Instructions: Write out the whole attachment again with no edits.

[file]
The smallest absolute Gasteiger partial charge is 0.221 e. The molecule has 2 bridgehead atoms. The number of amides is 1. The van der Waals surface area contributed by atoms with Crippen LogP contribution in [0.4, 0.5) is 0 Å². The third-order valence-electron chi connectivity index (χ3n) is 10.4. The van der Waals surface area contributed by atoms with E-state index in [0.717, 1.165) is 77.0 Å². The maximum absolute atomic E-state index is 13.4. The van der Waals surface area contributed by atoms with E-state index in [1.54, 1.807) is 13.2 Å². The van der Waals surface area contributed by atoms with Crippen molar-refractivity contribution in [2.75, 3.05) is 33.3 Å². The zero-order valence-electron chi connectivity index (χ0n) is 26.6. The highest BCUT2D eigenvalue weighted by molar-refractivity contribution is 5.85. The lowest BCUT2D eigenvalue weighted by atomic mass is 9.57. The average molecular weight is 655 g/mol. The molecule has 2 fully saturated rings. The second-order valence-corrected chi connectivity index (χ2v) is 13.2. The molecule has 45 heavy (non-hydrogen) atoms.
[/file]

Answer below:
The smallest absolute Gasteiger partial charge is 0.221 e. The molecule has 2 bridgehead atoms. The number of amides is 1. The van der Waals surface area contributed by atoms with Crippen LogP contribution in [0.4, 0.5) is 0 Å². The third-order valence-electron chi connectivity index (χ3n) is 10.4. The van der Waals surface area contributed by atoms with E-state index in [0.717, 1.165) is 77.0 Å². The maximum absolute atomic E-state index is 13.4. The van der Waals surface area contributed by atoms with E-state index in [1.54, 1.807) is 13.2 Å². The van der Waals surface area contributed by atoms with Crippen molar-refractivity contribution in [2.75, 3.05) is 33.3 Å². The zero-order valence-electron chi connectivity index (χ0n) is 26.6. The highest BCUT2D eigenvalue weighted by molar-refractivity contribution is 5.85. The lowest BCUT2D eigenvalue weighted by atomic mass is 9.57. The average molecular weight is 655 g/mol. The molecule has 2 fully saturated rings. The second-order valence-corrected chi connectivity index (χ2v) is 13.2. The molecule has 45 heavy (non-hydrogen) atoms.